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What Is the Information Governance Reference Model (IGRM)?

In 2005, attorney George Socha and technology expert Tom Gelbmann founded the EDRM community of eDiscovery and legal professionals. The aim of this new group was to improve standards in the eDiscovery industry and lay down specific guidelines—and one of the first results was the now-iconic E-Discovery Reference Model (EDRM) diagram.


Pictured above is the first public version that the EDRM released in early 2006, and like the most recent version of the diagram, it is a conceptual model that outlines the various stages of eDiscovery. According to the diagram, legal professionals start with large volumes of electronically stored information (ESI) on the left, and as they move through identification, preservation, collection, review, etc., they reduce this data and pare it down to the most relevant information to be presented during litigation. Importantly, though, the process outlined by the EDRM was an iterative one with stages that could be completed in a different order.

From Records Management to Information Governance

Now, the EDRM model wasn’t supposed to be a concrete model that professionals had to follow. Instead, it was “intended as a basis for discussion and analysis, not as a prescription for the one and only right way to approach eDiscovery.”

With this in mind, a large change has been made to the left-hand side of the EDRM diagram over the years. Where the original version placed “Records Management” on the left, the latest version (2014) has replaced it with “Information Governance”.


Why this change? Just consider how much data modern eDiscovery professionals need to deal with. According to eDiscovery vendor Logikcull, the average case contains 6.5 million individual pages, 130GB of data, and 10-15 organizational custodians— which is why 80% percent of litigation spend now goes towards document review.

Moreover, modern unstructured data sources like social media channels and enterprise collaboration platforms have created an explosion of data that organizations need to handle in a responsible way and take into consideration when it comes to the eDiscovery process. Employees aren’t using email to communicate and share information internally any longer; they’re largely using enterprise collaboration tools.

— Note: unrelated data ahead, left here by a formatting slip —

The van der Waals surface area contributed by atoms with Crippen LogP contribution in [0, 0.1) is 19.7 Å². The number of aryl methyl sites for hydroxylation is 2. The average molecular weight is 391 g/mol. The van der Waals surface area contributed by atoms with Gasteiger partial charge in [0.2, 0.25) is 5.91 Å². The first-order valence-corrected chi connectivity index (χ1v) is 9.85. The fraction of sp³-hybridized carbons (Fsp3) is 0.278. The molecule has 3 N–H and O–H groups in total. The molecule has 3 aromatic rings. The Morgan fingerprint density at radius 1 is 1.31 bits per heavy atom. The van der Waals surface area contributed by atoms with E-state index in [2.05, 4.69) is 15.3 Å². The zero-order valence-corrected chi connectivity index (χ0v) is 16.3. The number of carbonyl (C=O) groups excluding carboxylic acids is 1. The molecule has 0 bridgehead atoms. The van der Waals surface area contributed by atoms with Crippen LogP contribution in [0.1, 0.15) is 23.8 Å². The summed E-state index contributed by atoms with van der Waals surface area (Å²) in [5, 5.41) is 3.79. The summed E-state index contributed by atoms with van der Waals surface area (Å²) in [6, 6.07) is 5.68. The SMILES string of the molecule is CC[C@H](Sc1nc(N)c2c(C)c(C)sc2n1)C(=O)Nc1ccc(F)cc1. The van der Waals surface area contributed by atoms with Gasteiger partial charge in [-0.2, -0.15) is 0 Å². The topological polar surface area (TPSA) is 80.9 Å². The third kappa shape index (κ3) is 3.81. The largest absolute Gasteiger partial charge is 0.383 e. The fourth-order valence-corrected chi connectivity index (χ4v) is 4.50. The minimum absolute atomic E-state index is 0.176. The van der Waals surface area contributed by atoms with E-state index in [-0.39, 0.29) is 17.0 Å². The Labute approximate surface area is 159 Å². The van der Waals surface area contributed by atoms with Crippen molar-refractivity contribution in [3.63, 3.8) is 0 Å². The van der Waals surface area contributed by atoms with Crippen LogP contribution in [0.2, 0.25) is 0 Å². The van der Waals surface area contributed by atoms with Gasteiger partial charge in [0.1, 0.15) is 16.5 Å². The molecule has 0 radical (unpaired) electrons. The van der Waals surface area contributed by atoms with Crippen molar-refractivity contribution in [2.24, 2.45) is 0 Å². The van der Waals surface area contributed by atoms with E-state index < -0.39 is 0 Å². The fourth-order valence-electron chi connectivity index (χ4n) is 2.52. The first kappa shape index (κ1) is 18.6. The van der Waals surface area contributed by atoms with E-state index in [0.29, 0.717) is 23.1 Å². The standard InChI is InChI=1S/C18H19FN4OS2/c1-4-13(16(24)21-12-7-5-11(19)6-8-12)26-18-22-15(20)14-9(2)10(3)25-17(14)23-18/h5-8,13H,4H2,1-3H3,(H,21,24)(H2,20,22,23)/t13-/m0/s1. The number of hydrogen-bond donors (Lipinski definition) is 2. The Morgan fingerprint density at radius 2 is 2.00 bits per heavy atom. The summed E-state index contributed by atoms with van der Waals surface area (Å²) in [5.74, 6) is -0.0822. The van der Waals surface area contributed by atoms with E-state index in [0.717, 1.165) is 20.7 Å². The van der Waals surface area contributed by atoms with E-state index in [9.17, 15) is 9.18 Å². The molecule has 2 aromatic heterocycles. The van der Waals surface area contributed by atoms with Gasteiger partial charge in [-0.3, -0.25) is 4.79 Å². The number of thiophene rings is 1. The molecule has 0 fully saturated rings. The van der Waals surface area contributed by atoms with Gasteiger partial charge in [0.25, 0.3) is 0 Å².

Pagefreezer has created an information governance model that specifically addresses data from online sources such as websites, social media, collaboration tools, and mobile text messages. Click the button below to download the white paper.

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As the sheer volume of data has mushroomed over the last 15 years, it became increasingly clear that the EDRM needed to address information management in a more meaningful way. Managing ESI is now about much more than simple records management, it’s about managing all the stakeholders involved, delegating duties, handling assets in a responsible way, and understanding the inherent value and function of every piece of data that an organization holds.

In other words, in order to get a handle on data volumes and streamline the eDiscovery process, companies need to understand the value of information governance and adopt a framework that makes data management more manageable.

The Information Governance Reference Model (IGRM)

To assist legal professionals with information governance as it relates to eDiscovery, EDRM not only highlighted the shift from simple records management to a more all-encompassing information governance approach in its diagram, but also designed a new companion diagram called the Information Governance Reference Model (IGRM).

“The Information Governance Reference Model project started from a groundswell of interest by EDRM members and non-members alike in having a model that will frame the discussion of information management, in the same way the Electronic Discovery Reference Model has shaped our view of e-discovery,” states the EDRM website. “It was clear that this required much more than simply a better description of the Information Management node of the EDRM. The Information Management node deserved a reference model for itself.”